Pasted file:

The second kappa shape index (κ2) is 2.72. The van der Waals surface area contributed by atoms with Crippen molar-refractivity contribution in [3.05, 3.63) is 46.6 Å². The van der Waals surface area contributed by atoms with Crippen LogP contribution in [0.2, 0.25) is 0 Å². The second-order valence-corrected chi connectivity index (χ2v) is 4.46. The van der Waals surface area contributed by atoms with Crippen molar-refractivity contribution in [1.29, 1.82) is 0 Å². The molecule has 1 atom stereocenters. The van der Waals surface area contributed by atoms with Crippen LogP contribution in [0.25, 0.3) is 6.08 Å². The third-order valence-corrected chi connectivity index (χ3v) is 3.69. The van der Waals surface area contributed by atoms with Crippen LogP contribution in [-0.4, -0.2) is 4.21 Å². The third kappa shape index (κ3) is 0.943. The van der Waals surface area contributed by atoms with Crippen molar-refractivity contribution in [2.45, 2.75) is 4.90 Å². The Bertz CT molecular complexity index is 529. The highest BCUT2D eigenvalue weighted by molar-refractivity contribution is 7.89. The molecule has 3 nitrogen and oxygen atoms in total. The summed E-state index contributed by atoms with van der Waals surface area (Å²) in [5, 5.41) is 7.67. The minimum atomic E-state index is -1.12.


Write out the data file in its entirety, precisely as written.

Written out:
The second kappa shape index (κ2) is 2.72. The van der Waals surface area contributed by atoms with Crippen molar-refractivity contribution in [3.05, 3.63) is 46.6 Å². The van der Waals surface area contributed by atoms with Crippen LogP contribution in [0.2, 0.25) is 0 Å². The second-order valence-corrected chi connectivity index (χ2v) is 4.46. The van der Waals surface area contributed by atoms with Crippen molar-refractivity contribution in [1.29, 1.82) is 0 Å². The molecule has 1 atom stereocenters. The van der Waals surface area contributed by atoms with Crippen LogP contribution in [0.25, 0.3) is 6.08 Å². The third-order valence-corrected chi connectivity index (χ3v) is 3.69. The van der Waals surface area contributed by atoms with Crippen LogP contribution in [-0.4, -0.2) is 4.21 Å². The third kappa shape index (κ3) is 0.943. The van der Waals surface area contributed by atoms with Crippen molar-refractivity contribution in [2.45, 2.75) is 4.90 Å². The Bertz CT molecular complexity index is 529. The highest BCUT2D eigenvalue weighted by molar-refractivity contribution is 7.89. The molecule has 3 nitrogen and oxygen atoms in total. The summed E-state index contributed by atoms with van der Waals surface area (Å²) in [5, 5.41) is 7.67. The minimum atomic E-state index is -1.12.